Christmas snowflakes made to last

Kiddley reader Aoife Clifford kindly sent in this great snowflake craft idea

Guest Post

Aoife Snowflakes 01

There is nothing so much like Christmas as white snowflakes, even in Australia. As my children are one and three Christmas is still a work in progress as we introduce old family traditions to them and they think of new traditions for us. Last year all my eldest wanted from Santa Claus was snow (this year he wants a REAL magic wand not a toy one!). A little tricky so I bought a whole heap of tissue paper and cut snowflakes out in the hope that it would be enough. There are plenty of patterns on the internet . I used the Martha Stewart Kids pattern which coincidentally is craft of the week at the moment. Luckily he liked them but as he was only two I did have to hang them out of his reach for fear his dream could be ripped up in about 30 seconds. You could make them out of any sort of paper but I like the look of tissue paper.

This year we are doing it all again but I had a revelation of making them out of vilene from my sewing shop. It looks just like tissue paper but is much stronger – people use it for making patterns with because it is very hard to rip – so really is ideal for crafting with kids. Most sewing shops and craft shops would have equivalents. It cost about $1.50 AUS a metre. I am most fond of the plain snowflake but my kids, like most, seem to channel Versace in their decorating and demand enough glitter to make a glam rocker blush. Vilene will withstand all the glitter, stickers, glue and paint that your kids will literally throw at it.

Aoife Snowflakes 03

For younger crafters like my two I’m in charge of the cutting and they the colouring. For really wee ones, like my 16 month old, I got her to decorate the square first and then cut out the snowflake afterwards.

Aoife Snowflakes 02

We tend to stick our snowflakes up on our windows but you can make garlands, wreaths, tree decorations, stick them on presents and cards and even use them as a stencil for decorating cakes with icing sugar or cocoa as our last picture shows.

Aoife Snowflakes 04

What’s even better is that I think these snowflakes will actually make it to Christmas next year as well – so you can keep on adding to your decorations each year with some new varieties.

12 Responses to “Christmas snowflakes made to last”

  1. McQuang

    Lovely. I’m impressed at the cleverness of making such pretty delicate things tough enough to last until next year. I also liked the diversity into cake decoration.

  2. Sinny MacIntosh

    What a terrific idea! I will be sure to make these with my littlies.

    We have made some really nice Advent pictures for our windows with cellophane and foil and these snowflakes will make a lovely addition (and they look like much less mess!).

    Thanks Aoife!

  3. Alisa

    What a fantastic idea! The beautiful snowflakes that we made have already been ripped to shreds by our agile 19 month old. My 4 year old daughter was not happy. We’ll have to try again. Thanks for the idea.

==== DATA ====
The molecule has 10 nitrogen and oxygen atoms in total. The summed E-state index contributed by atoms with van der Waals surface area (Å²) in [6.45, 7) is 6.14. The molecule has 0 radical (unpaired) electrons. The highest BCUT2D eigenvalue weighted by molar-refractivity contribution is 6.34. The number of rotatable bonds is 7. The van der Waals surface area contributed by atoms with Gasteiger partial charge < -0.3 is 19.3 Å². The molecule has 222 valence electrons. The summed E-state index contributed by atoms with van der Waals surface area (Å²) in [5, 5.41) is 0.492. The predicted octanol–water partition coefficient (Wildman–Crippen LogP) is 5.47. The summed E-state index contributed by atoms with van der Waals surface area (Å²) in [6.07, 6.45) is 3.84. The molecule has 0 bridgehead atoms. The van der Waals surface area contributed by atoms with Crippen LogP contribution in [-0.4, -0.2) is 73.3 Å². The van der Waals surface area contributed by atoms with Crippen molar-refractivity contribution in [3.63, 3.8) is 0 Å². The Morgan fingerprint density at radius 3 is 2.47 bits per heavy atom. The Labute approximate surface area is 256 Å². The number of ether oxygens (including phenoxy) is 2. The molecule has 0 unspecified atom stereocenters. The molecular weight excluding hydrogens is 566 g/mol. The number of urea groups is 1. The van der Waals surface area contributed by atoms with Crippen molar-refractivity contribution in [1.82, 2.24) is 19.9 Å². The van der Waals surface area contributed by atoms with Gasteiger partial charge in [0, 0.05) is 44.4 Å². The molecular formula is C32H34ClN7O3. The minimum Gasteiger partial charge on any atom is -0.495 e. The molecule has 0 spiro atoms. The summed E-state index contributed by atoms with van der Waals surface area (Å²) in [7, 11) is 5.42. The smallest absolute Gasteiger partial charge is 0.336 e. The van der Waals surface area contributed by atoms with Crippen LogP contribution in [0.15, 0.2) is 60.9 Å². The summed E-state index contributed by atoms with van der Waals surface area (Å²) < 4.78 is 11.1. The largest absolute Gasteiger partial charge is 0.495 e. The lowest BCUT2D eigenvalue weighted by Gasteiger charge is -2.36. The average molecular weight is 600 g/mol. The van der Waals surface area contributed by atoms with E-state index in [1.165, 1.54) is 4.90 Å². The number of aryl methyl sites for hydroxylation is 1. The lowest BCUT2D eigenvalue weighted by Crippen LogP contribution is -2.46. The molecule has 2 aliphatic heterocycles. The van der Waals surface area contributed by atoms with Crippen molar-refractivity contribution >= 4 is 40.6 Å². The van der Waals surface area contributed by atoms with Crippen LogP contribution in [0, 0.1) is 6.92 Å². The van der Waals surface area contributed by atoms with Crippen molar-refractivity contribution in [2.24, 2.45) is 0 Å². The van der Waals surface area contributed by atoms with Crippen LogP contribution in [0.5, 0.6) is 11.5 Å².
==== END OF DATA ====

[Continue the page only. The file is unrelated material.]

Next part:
4. Jean

    Does anyone know, does vilene go by another name in the States?


  5. Jenn

    Awesome idea! I am going to do this for my classroom where paper snowflakes can be displayed-but rip as we take them down to take home.

  6. Marilyn

    Lovely idea,my 8 year old son has enjoyed making these.Thank you for the idea.

  7. Aoife


    Just to respond to a few questions. We use sticky tape to stick ours on but you could use blue-tack or anything like that to make to easier to get off.

    I just googled vilene and it is available in the US – here is their email for customer service but I’d just talk to your local sewing shop I’m sure they would have something similar that you could use.

    Happy Snowflake making.

  8. Liz

    Excellent craft idea Aoife. You are a crafting legend!

    I sought out vilene at Spotlight (in Australia). The woman sold me something called Easy Trace Interfacing which is not vilene. I ask you, are those Spotlight employees ever friendly or helpful? (Must be the AWAs.) Anyway, that said, the interfacing has a good tissue-paper look to it and is pretty tough. Might not be the best for decorating though. I stuck mine to the windows with small pieces of double-sided tape.

    Thanks Aoife.

  9. Stacy

    I’m not sure if it’s exactly the same, but it vilene sounds just like the stuff I use for tracing sewing patterns before I cut them. I buy it at Jo Ann’s here in the states, and it’s called “Pattern Ease”.

    Thanks for the idea – we’ll be trying it at our home this eyar.

  10. kelly

    a big (but belated) thankyou to Aoife!

    I went to buy some pattern paper and also ended up deciding to try using some remnants of interfacing because they were so cheap.

    Lo and behold one of the remnants was fusible… so I ironed them on to felt and got these snowflake Christmas ornaments, which were our gifts for our co-workers this year. Thanks so much for the inspiration!

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